At this time we decided to re-anchor a bit further away from the beach. We never set our anchor before, so we wanted to make sure we got a good hold. Then, as we were maneuvering to a new spot, Chris proposed going to the marina. We had called and reserved a spot earlier, but gave up on getting there. There was a bridge between us and the marina that closed at 7:00 PM. The SeaTow guy said it was open 24 hours though. There was about ½ hour of light left and I desperately wanted to be tied up to a dock. So I said we should go for it. There was reported shoaling on the way, and the SeaTow guy mentioned a…bump.
We followed the buoys, went under a bascule bridge and took the path that SeaTow suggested. As we approached the marina, there were no signs and it was now dark. I saw an open slip and told Chris to take it. We weren’t even sure if we were at the right marina. “We’ll sort it out in the morning”, I told him. The slip was right there! There was a large trawler and a sailboat next to it, so chances were the depth was OK. We looked around desperately for anyone on their boats or on the dock. Then…people! Three of them appeared on the dock. At 7:30, we were not expecting that at all! “Are you Pelican?” They asked.
Amazingly enough, in our desperation, we choose the exact slip at the exact marina we had called and reserved earlier. They said, “We were wondering if you would show up.” They helped us tie up, introduced themselves, told us to quickly settle in because there was food available but quickly disappearing at the beginning of the dock. WOW! What a welcome! Apparently they were having a little marina pot luck dinner. They welcomed us in as if we were old friends. The rest of the night was spent eating, drinking, telling stories about the Bahamas to eager ears, and making new friends.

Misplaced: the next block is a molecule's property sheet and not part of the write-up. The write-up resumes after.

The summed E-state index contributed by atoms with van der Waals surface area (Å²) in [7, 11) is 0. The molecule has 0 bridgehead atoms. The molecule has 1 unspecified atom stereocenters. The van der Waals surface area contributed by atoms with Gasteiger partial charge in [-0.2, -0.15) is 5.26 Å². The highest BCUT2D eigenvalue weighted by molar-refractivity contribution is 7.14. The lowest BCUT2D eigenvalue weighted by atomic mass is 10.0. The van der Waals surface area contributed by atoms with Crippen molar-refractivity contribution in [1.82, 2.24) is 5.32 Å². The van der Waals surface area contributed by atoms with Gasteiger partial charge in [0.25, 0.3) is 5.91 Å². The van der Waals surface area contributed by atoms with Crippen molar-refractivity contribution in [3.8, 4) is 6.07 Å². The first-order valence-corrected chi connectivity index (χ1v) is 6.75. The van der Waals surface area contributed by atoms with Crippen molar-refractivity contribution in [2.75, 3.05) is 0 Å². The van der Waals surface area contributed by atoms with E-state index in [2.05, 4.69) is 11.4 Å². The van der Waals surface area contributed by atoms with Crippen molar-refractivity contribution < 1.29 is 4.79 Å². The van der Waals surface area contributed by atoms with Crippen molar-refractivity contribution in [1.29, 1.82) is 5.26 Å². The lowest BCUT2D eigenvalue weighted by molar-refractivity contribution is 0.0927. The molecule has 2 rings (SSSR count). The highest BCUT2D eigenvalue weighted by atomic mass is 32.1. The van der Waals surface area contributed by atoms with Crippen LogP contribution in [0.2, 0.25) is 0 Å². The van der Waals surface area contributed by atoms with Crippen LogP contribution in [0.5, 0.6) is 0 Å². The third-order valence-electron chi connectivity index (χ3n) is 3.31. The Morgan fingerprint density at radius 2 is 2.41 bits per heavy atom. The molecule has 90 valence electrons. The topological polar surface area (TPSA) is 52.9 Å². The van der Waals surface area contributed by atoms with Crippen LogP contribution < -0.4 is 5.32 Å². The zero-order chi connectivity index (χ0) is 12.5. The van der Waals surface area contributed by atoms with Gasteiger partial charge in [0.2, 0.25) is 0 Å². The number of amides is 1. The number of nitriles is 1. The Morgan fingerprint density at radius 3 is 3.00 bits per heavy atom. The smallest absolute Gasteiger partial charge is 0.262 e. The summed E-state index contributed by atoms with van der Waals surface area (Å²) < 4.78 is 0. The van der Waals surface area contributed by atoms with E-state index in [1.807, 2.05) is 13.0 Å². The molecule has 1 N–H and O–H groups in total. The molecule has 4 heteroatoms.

That night I dropped into bed fully clothed with shorts, shirt and fleece jacket, and didn’t move until 8:00 the next morning. That morning Chris and Casey took a ride to WalMart that was offered to us the night before. Kaitlin and I took the opportunity to go out to breakfast. We found a place within walking distance that had…WAFFLES! Kaitlin has been wanting real Belgian waffles for months. She was quite excited. When the waffle cam out she ate every last bi8te and begged me to order another for later! We had a wonderful time, just the two of us hanging out. Kaitlin tends to stay below and watch movies when we are on passage. Therefore, we don’t see much of her. Believe it or not, we miss her. This breakfast was a nice opportunity to reuinite.
When we got back to the dock, Chris and Casey were just returning with a cartload of goodies. Chris greeted me with, “Guess what I paid for a case of water?!?” We had been paying $20-$25 in the Bahamas so I guessed $10. “Three dollars!” he excitedly said. Somebody in the Bahamas is making a LOT of money on water. He also got a bag of chips that weren’t all broken from shipping, actual cardboard sleeves of soda (instead of flat open cases), and pop-tarts. Casey got some new shorts that don’t fall down all the time. He said they opened a “whole new world” for him. Now he could run without fear of loosing his shorts! Oh and Chris got me some diet Mountain Dew! I took one sip and was in heaven!
As soon as everything was on board, we started the engine. Or should I say attempted to start the engine. It seems as if our starter issue isn’t quite resolved yet. I then changed the oil and fuel filters, and Chris switched the fuel tanks. We think that the vent on our starboard tank is clogged. When we filled that tank in Old Bahama Bay it kept gysering out of the fill hole, indicating the pressure had nowhere to escape. So with a vented tank and new filters, the engine started right up. Add checking the vent to our to do list!